student {Poznańtoday: Poznań city pow., Greater Poland voiv., Poland
more on
en.wikipedia.org
[access: 2021.07.18]
, philosophy and theology, Theological Seminary (Collegium Leoninum)}

others related in death

DUBIELClick to display biography Alexander, JANASClick to display biography Mieczyslav, KACPRZAKClick to display biography Joseph, MARCOŃClick to display biography Mieczyslav, MASŁOŃClick to display biography Vladislav, MIKUCZEWSKIClick to display biography Joseph, MIODUSZEWSKIClick to display biography John, NOWAKClick to display biography Edmund, OCHABClick to display biography Vladimir, PASZKOClick to display biography Richard, ROMANOWSKIClick to display biography Victor, SKORELClick to display biography Joseph, SZWEDClick to display biography Bronislaus, ZAKRZEWSKIClick to display biography Francis, DADACZYŃSKIClick to display biography Roman Joseph, GORGOLEWSKIClick to display biography Joseph, SMOLIŃSKIClick to display biography Joseph Tomislav, TRZYBIŃSKIClick to display biography Valentine, WILKANSClick to display biography Julian

murder sites
camps (+ prisoner no)

Tver: On 04.04–22.05.1940 Russians executed in Tver c. 6,314 Polish prisoners of war (POW) kept in Ostaszków concentration camp. The prisoners were brought to the NKVD building (now Tver Medical Institute at Sovetskaya Str., formerly classical gymnasium), identified, chained, and then murdered by a shot from a German Walther P38 pistol into the back of the head. The bodies where next dumped in mass graves in ditches in the Miednoje forest. This was a fulfillment of Russian Commie–Nazi government decision – Political Bureau of the Russian Commie–Nazi party of 05.03.1940 – to exterminate Polish intelligentsia and individuals held in Russian POW camps following Ribbentrop–Molotov German–Russian accord and annexation of half of Poland into Russia, confirmed by the order No.00350 of the head of the NKVD, Mr Lavrentyi Beria, on the "discharge of NKVD prisons" in Ukraine and Belarus. There are indications – i.e. 4 so–called "NKVD–Gestapo Methodical Conferences" of 1939–40: in Brześć on Bug, Przemyśl, Zakopane and Cracow – of close collaboration between Germans and Russians in realization of plans of total extermination of Polish nation, its elites in particular – decision that prob. was confirmed during meeting of socialist leaders of Germany: Mr Heinrich Himmler, and Russia: Mr Lavrentyi Beria, in another German leader's hunting lodge: Mr Hermann Göring, in Rominty in Romincka Forest in East Prussia. (more on: en.wikipedia.orgClick to attempt to display webpage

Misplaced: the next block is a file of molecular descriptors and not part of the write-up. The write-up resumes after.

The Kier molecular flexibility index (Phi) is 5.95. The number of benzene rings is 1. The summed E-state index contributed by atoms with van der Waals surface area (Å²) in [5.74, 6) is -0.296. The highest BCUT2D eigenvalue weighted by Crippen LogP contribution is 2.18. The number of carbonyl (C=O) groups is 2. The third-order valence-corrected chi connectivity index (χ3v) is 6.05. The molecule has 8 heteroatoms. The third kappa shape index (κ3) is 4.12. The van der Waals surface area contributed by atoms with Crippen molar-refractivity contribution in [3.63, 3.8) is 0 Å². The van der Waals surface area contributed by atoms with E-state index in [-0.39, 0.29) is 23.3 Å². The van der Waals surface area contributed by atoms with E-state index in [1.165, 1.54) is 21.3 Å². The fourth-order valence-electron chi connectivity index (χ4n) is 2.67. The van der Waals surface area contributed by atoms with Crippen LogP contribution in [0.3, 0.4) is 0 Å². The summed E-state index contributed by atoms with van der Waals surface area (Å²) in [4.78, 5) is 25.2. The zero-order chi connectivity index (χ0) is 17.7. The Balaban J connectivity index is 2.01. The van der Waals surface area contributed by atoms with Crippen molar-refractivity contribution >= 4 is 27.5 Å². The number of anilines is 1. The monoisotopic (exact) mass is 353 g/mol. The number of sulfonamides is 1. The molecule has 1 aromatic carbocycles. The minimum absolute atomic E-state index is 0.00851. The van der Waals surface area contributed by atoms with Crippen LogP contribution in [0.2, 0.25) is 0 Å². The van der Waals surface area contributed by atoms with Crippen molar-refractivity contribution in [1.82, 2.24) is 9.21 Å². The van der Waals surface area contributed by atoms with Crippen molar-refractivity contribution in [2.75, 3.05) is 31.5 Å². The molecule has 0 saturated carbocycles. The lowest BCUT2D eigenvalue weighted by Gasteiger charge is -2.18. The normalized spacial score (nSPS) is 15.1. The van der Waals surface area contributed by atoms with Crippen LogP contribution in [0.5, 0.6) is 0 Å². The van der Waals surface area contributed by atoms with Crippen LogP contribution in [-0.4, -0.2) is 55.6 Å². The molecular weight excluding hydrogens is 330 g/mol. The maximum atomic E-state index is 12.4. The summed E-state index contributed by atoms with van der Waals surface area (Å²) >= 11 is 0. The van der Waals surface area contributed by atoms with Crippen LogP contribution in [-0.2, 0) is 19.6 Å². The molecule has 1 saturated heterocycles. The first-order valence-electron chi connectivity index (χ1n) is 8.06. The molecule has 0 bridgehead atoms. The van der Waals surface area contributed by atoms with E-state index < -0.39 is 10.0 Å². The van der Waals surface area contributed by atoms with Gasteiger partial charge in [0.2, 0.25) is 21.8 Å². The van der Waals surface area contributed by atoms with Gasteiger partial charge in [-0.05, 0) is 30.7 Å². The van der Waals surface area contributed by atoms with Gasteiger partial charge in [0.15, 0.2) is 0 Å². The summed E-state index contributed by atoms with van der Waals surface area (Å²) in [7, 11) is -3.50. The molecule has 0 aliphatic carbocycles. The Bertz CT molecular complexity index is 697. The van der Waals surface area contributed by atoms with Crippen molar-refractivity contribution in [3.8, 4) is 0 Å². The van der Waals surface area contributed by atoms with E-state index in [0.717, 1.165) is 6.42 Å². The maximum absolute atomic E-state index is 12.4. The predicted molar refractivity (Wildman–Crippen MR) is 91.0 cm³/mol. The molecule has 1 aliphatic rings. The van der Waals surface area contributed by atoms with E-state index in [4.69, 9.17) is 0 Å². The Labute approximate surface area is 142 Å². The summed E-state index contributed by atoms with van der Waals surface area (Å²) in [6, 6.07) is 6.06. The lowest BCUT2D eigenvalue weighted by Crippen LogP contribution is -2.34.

[access: 2014.05.09]
)

Ostaszków: In 1939‑40 in Ostaszków — in practice on Seliger lake Stołobnyj and Swietlica islands, c. 11 km from Ostaszków, in a former Orthodox monastery, Niłowo–Stołobieńska Hermitage — Russians set a concentration camp for Poles arrested after 1939 invasion of Poland. In 04.1940 6,570 were kept there out of which approx. 6,300 were subsequently — as the fulfillment of Russian government decision to exterminate Polish intelligentsia and prisoners of war camps (Polish holocaust) — executed in Twer. (more on: pl.wikipedia.orgClick to attempt to display webpage
[access: 2012.11.23]
)